You probably get a little nervous before you go into a job interview. Even if you've copiously prepped, you figure the interviewer will hold all the cards. She knows everything about her company and the job you want, and she's got a vision of the perfect employee that doesn't exactly describe you.
Not so, says David Couper, a Los Angeles career and executive coach and the author of "Outsiders on the Inside: How to Create a Winning Career ... Even When You Don't Fit In." In reality, most interviewers are ill-prepared and distracted, he says. "They usually just wing it based on their own experience."
Before he became a consultant and coach, Couper worked in human resources and training at several big companies in Chicago and Los Angeles, including the now-defunct consulting giant Arthur Andersen. He has sat in the interviewer's chair many times.
At one interview of a potential sales staffer, Couper was called in at the last minute because another human resources manager had canceled and three bodies were required at the interview table. "I hadn't seen the applicant's résumé," he recalls. "I didn't even know what the job was."
Another time Couper was in the job seeker's chair, and he thought the hiring manager seemed a little strange — especially when he said, "I see you got your degree in Cleveland." Suddenly Couper realized the interviewer was looking at someone else's résumé.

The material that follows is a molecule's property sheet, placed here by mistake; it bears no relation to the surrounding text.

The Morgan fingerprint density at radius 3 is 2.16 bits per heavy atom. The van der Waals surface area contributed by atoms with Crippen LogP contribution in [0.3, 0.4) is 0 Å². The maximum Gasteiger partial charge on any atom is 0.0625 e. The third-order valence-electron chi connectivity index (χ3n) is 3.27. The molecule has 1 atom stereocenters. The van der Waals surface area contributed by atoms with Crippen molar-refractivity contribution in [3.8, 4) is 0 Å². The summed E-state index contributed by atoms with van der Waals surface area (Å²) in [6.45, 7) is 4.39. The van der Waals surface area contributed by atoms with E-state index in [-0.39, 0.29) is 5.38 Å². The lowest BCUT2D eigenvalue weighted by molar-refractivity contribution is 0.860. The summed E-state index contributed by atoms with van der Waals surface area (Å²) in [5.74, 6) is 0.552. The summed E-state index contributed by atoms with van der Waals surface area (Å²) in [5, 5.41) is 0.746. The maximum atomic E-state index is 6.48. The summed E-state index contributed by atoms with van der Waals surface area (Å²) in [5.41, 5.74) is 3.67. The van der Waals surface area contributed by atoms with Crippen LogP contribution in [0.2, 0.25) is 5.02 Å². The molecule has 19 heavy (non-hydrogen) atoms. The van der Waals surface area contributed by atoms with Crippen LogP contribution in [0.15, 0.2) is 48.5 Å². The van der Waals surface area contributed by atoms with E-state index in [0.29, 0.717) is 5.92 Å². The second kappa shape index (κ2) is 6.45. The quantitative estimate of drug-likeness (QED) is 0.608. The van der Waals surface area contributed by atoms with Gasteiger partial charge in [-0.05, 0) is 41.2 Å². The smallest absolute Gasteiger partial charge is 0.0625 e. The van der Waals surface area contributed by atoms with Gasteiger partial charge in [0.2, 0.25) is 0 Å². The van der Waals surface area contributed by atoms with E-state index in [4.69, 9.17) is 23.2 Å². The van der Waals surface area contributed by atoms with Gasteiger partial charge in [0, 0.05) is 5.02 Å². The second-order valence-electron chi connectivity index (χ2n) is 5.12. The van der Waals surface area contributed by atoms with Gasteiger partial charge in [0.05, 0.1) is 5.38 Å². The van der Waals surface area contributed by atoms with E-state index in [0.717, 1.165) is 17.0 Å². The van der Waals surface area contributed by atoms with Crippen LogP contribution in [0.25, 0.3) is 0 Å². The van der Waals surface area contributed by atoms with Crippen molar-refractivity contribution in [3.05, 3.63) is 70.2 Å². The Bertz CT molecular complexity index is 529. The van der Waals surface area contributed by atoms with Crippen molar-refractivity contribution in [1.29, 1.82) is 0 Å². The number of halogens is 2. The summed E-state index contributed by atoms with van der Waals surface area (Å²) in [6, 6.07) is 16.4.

Even when they know who you are, interviewers rarely ask good questions, says Couper. The most frequent — tell me about yourself — is among the silliest, he points out, because it's too general. "Interviewers are looking for someone who can do the job, fit in with the culture, and not cause trouble," he says. "If you can demonstrate that you can do that, you will get the job." His advice: Don't tell the interviewer about yourself. Talk about what you would accomplish in the position you want, and specific ways your past successes illustrate that.
Interviewers feel obligated to offer job seekers refreshment, but Couper says they really don't want you to say yes to that cup of coffee. Couper once asked an interviewee if she'd like tea and didn't love it when she said yes. "I had to find a cup, I had to find some tea, I wasted, like, half an hour, and got really annoyed," he recalls. "Unless there's a bottle of water sitting there and they offer it, just say, 'No thanks, I'm fine.'"
Most career manuals advise job seekers to make their answers succinct. Couper says this is not necessarily a winning strategy. Because most interviewers haven't thought about what to ask you, you can make a favorable impression by going on for awhile with convincing reasons you'd make a great hire. "If you're giving information that's hitting what they need to know, then they're happy," Couper says.
Perhaps the biggest interview myth, according to Couper, is that the most qualified applicant gets the job. Frequently, it's the applicant who came recommended from an inside source or a personal connection, like when the boss's brother-in-law gets the job whether or not he's the smartest or most accomplished candidate. The final hiring determination can also come down to personality rather than qualifications.
Couper recalls once when he had to hire actors to perform in training videos for a large corporation where he worked. He says he often didn't hire the most skilled applicants. "There were actors who did a great job performing, but you could tell they would be difficult people," he says. "You say to yourself, he seems really talented, but I'll have to socialize with him." Couper says he often went for a less talented but friendlier choice.